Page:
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Thursday, March 3, 2016

Glider Retrieval System





Glider pickup
Waco CG-4 Gliders waiting for pickup by C-47 Aircraft

Did you ever wonder what happened to all those 1000's of gliders that were used to land soldiers and supplies in Normandy, The Netherlands and later in Germany?
Those that could not be repaired were discarded but because of the cost, $15.580 per glider, an effort was made to retrieve them for future operations.
Leon Spencer writes that to retrieve a Glider, two posts were erected with a nylon loop suspended from it, the Glider was attached to this loop. The tow plane would have a trailing wire with a hook which would catch the loop and the Glider would be airborne and could be towed back to England where it could be inspected and made ready for redeployment.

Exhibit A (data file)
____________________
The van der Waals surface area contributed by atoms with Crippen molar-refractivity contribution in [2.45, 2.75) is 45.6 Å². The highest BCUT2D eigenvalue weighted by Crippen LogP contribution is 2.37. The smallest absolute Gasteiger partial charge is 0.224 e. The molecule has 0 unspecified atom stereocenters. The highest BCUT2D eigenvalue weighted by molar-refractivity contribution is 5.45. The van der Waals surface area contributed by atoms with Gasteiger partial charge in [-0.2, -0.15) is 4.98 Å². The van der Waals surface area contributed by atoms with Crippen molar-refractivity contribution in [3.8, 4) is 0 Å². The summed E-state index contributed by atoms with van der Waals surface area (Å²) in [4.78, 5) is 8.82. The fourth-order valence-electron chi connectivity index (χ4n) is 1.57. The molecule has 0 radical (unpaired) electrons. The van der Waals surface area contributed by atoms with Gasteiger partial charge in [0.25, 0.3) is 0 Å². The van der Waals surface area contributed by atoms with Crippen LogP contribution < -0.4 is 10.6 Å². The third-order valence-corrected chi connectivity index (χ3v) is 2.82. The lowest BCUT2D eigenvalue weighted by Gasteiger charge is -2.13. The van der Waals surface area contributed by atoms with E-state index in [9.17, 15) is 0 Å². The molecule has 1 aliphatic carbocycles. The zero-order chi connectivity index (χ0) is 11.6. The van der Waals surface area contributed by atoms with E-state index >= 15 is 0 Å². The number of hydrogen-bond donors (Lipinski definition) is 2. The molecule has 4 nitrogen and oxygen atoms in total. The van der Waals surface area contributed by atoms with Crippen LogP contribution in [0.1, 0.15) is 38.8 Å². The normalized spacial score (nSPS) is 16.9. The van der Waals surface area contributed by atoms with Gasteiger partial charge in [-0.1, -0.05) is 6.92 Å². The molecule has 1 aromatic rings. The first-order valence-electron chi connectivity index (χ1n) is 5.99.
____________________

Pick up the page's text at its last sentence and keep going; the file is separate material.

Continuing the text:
The architects of the U.S. Army Air Forces glider program determined in the spring 1942 that the large troop and cargo gliders under development were simply too expensive to be abandoned after one combat mission. The fields and pastures in which gliders landed were usually too small and the terrain too uneven for a plane to land and retrieve the gliders. Another means of recovery had to be found. To find an answer to their problem the Air Force turned to Richard C. du Pont, a 1930s national glider soaring champion and the president of our company (All American Aviation) of Wilmington, Delaware. Several years earlier, DuPont's company had developed an aerial retrieval system to pick up U.S. Postal Department mail pouches from the ground by an aircraft on the fly, and had demonstrated to U.S. Air Force officials at Wright Field, Ohio, on 18 July and 22-28 September 1941 that aerial retrieval of gliders was feasible.

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